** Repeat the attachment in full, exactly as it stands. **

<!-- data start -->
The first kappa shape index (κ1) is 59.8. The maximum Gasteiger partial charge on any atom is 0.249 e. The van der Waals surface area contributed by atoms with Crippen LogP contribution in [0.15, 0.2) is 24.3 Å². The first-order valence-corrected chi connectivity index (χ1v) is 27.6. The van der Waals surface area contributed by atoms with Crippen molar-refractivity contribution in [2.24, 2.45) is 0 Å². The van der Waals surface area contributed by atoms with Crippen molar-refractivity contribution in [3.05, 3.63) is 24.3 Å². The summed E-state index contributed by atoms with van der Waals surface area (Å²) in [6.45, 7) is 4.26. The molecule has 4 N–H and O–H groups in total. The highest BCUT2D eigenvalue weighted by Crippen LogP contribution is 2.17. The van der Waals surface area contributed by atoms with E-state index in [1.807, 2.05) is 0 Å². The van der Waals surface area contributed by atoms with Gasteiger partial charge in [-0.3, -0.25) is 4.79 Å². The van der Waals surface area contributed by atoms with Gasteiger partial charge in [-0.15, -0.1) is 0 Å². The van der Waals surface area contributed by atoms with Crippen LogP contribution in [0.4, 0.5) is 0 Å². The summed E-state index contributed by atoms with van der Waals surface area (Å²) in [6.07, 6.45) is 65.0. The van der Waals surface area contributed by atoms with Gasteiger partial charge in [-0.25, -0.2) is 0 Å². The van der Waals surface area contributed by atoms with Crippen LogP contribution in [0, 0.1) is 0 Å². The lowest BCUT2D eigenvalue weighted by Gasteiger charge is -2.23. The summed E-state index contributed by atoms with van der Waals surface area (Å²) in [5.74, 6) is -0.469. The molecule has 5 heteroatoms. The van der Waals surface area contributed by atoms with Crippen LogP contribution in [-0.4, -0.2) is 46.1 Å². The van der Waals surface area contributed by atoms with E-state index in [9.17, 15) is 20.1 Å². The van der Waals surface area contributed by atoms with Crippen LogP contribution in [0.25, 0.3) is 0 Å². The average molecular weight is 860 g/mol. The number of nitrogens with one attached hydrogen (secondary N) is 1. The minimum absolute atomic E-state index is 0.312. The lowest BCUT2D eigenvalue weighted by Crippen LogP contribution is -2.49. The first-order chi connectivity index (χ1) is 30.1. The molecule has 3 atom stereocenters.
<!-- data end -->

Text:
The first kappa shape index (κ1) is 59.8. The maximum Gasteiger partial charge on any atom is 0.249 e. The van der Waals surface area contributed by atoms with Crippen LogP contribution in [0.15, 0.2) is 24.3 Å². The first-order valence-corrected chi connectivity index (χ1v) is 27.6. The van der Waals surface area contributed by atoms with Crippen molar-refractivity contribution in [2.24, 2.45) is 0 Å². The van der Waals surface area contributed by atoms with Crippen molar-refractivity contribution in [3.05, 3.63) is 24.3 Å². The summed E-state index contributed by atoms with van der Waals surface area (Å²) in [6.45, 7) is 4.26. The molecule has 4 N–H and O–H groups in total. The highest BCUT2D eigenvalue weighted by Crippen LogP contribution is 2.17. The van der Waals surface area contributed by atoms with E-state index in [1.807, 2.05) is 0 Å². The van der Waals surface area contributed by atoms with Gasteiger partial charge in [-0.3, -0.25) is 4.79 Å². The van der Waals surface area contributed by atoms with Gasteiger partial charge in [-0.15, -0.1) is 0 Å². The van der Waals surface area contributed by atoms with Crippen LogP contribution in [0.4, 0.5) is 0 Å². The summed E-state index contributed by atoms with van der Waals surface area (Å²) in [6.07, 6.45) is 65.0. The van der Waals surface area contributed by atoms with Gasteiger partial charge in [-0.25, -0.2) is 0 Å². The van der Waals surface area contributed by atoms with Crippen LogP contribution in [0, 0.1) is 0 Å². The lowest BCUT2D eigenvalue weighted by Gasteiger charge is -2.23. The summed E-state index contributed by atoms with van der Waals surface area (Å²) in [5.74, 6) is -0.469. The molecule has 5 heteroatoms. The van der Waals surface area contributed by atoms with Crippen LogP contribution in [-0.4, -0.2) is 46.1 Å². The van der Waals surface area contributed by atoms with E-state index in [9.17, 15) is 20.1 Å². The van der Waals surface area contributed by atoms with Crippen LogP contribution in [0.25, 0.3) is 0 Å². The average molecular weight is 860 g/mol. The number of nitrogens with one attached hydrogen (secondary N) is 1. The minimum absolute atomic E-state index is 0.312. The lowest BCUT2D eigenvalue weighted by Crippen LogP contribution is -2.49. The first-order chi connectivity index (χ1) is 30.1. The molecule has 3 atom stereocenters.